University Rover Challenge 2017: Ryerson Rams Robotics (R3) in Hanksville, Utah

By Michel Kiflen, R3 Science Lead, Undergraduate student in the Biomedical Science program

“Life, in it’s most fundamental sense, is a good design of polymers”, was how I started my 2017 University Rover Challenge (URC) presentation at the Mars Desert Research Station (MDRS) in Utah desert.

Backtrack to the middle of summer 2016, I received a recruitment email from the Ryerson Rams Robotics (R3), a group of engineering students interested in building a Mars rover for the submission to the international URC competition.

One of the main requirements for the rover was to extract and analyze a soil sample to give a strong argument for the evidence of life. As one of the Science Leads of R3, I was given the responsibility to work with other engineers on the team to solve this. It turned out to be a greater challenge that I anticipated, since the URC committee required the whole process to be done in 20 minutes. Nonetheless, our team developed new protocols and systems to combat this problem in under 5 minutes. As far as we know, no one in the scientific community has been able to do this using traditional methods.

After the rover and corresponding tests were complete, we flew to Salt Lake City, Utah and drove south to the MDRS, located in Hanksville, Utah. This region is one of the closest representations of the red planet. Reaching the MDRS is impossible without a vehicle. The entry is barred with many peaks and hills, with a single path intertwined between the terrain. It is easily one of the most remote, and extreme places I have visited.

There is no cellphone service for kilometres and the closest clinic is a 90-minute helicopter ride away. Temperatures reach upwards of 40 ºC, making everyone vulnerable to severe heat exposure.

Nevertheless, we setup our mobile lab in the back of our trucks, whether we were in the arid desert or in the parking lot of our hotel, continuously practicing and timing our tests days leading up to the competition…

 

“Life, in it’s most fundamental sense, is a good design of polymers.”

***

            After a series of questions and comments from the judges, we scored 11th place, worldwide.

I believe our success at the URC was because all of us, engineers and science students, are truly passionate about the programs we are in. We received direction and advice from Ryerson faculty, and had a keen interest to apply our learnt skill sets from the classroom to applications such as programming, building, and experimenting. I anticipate extending my knowledge even further as I continue to grow and undertake more projects.

As we packed our Rover back to Ryerson University and conducted a postmortem of our scores, I looked back at how participating in a challenge this large affects one’s learning. I have a strong biological research background, however, I lacked dexterity in robotics almost entirely. Joining this team allowed everyone, including myself to work in an interdisciplinary manner where our strengths were amplified.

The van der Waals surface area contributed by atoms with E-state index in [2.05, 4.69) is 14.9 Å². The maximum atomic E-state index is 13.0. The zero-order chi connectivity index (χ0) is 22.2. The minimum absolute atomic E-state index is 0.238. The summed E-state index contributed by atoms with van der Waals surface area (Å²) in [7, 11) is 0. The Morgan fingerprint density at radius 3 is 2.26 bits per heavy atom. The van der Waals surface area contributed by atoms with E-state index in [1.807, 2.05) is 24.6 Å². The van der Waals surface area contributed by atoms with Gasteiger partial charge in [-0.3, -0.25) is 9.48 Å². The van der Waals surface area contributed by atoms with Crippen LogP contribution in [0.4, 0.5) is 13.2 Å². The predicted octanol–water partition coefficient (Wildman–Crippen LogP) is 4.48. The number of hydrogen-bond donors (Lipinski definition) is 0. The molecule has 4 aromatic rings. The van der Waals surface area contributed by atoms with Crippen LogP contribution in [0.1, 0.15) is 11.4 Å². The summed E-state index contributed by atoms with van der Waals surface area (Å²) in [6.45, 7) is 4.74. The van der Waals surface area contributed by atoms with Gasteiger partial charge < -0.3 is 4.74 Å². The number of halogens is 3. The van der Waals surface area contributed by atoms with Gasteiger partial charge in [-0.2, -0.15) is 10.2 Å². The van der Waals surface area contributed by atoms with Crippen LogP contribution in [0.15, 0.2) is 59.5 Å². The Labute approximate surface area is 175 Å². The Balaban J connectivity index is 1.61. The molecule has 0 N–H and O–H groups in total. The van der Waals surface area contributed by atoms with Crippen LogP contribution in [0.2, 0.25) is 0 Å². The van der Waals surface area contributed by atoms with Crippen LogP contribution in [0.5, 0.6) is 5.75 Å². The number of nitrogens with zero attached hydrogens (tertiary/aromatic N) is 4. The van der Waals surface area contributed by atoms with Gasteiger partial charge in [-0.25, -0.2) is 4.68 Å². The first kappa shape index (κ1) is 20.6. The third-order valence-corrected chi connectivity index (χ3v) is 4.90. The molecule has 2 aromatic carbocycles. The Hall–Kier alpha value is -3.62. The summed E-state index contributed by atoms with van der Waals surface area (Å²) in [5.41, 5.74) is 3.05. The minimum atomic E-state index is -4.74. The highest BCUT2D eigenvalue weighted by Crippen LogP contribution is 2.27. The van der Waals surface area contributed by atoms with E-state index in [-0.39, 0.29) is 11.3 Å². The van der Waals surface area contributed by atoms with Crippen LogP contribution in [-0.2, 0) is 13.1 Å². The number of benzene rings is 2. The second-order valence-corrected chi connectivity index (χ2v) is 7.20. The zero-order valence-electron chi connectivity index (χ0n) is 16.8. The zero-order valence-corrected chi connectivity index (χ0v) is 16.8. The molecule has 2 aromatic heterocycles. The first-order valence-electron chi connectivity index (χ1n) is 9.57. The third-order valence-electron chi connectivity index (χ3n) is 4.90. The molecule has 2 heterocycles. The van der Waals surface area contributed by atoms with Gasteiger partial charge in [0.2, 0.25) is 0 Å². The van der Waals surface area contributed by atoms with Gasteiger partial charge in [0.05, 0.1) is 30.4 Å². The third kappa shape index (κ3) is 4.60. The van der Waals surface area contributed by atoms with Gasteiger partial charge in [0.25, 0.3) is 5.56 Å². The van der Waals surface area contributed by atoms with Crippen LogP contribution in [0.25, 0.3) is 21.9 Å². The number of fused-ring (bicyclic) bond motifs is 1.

I learnt many engineering concepts such as in materials physics when the team researched different building materials for the Rover. Additionally, working on this Rover under R3 is the largest project and leadership role I have undertaken in terms of work output and number of collaborators.  I learned to keep a more rigorous calendar and schedule to ensure I was in sync with all four sub-teams under R3.

For my concluding remarks, I would like to mention that if you have the opportunity to participate in activities that come with huge challenges, you definitely should – you must.

The experience of meeting students outside my faculty, let alone students from universities all around the world, put common interests and central themes into perspective.

As for the URC, it is Mars and its eventual colonization. Mars is the future. My motivation to write an email to R3 was because I believe Mars is the next challenge that we need to tackle, and opportunities such as these contribute to the larger goal that is bigger than all of us. We should strive for boundless human endeavour. From the dawn of human existence ~300,000 years ago, there has always been an intrinsic feeling, a motivation to explore and a craving to seek beyond the horizon. It is this ‘essential instinctual element’ that allowed us to disperse out of Africa and later cross the Beringian land bridge. Mars’ mystery represents fascination, excitement, and incalculable opportunity that extends beyond anything anyone has done.

“Maybe it’s a little early. Maybe the time is not quite yet. But those other worlds promising untold opportunities — beckon. Silently, they orbit the Sun, waiting.”

– Carl Sagan

fin.

Working Towards Achieving the UN’s Sustainable Development Goals: Reflections on my AIESEC exchange in Taiwan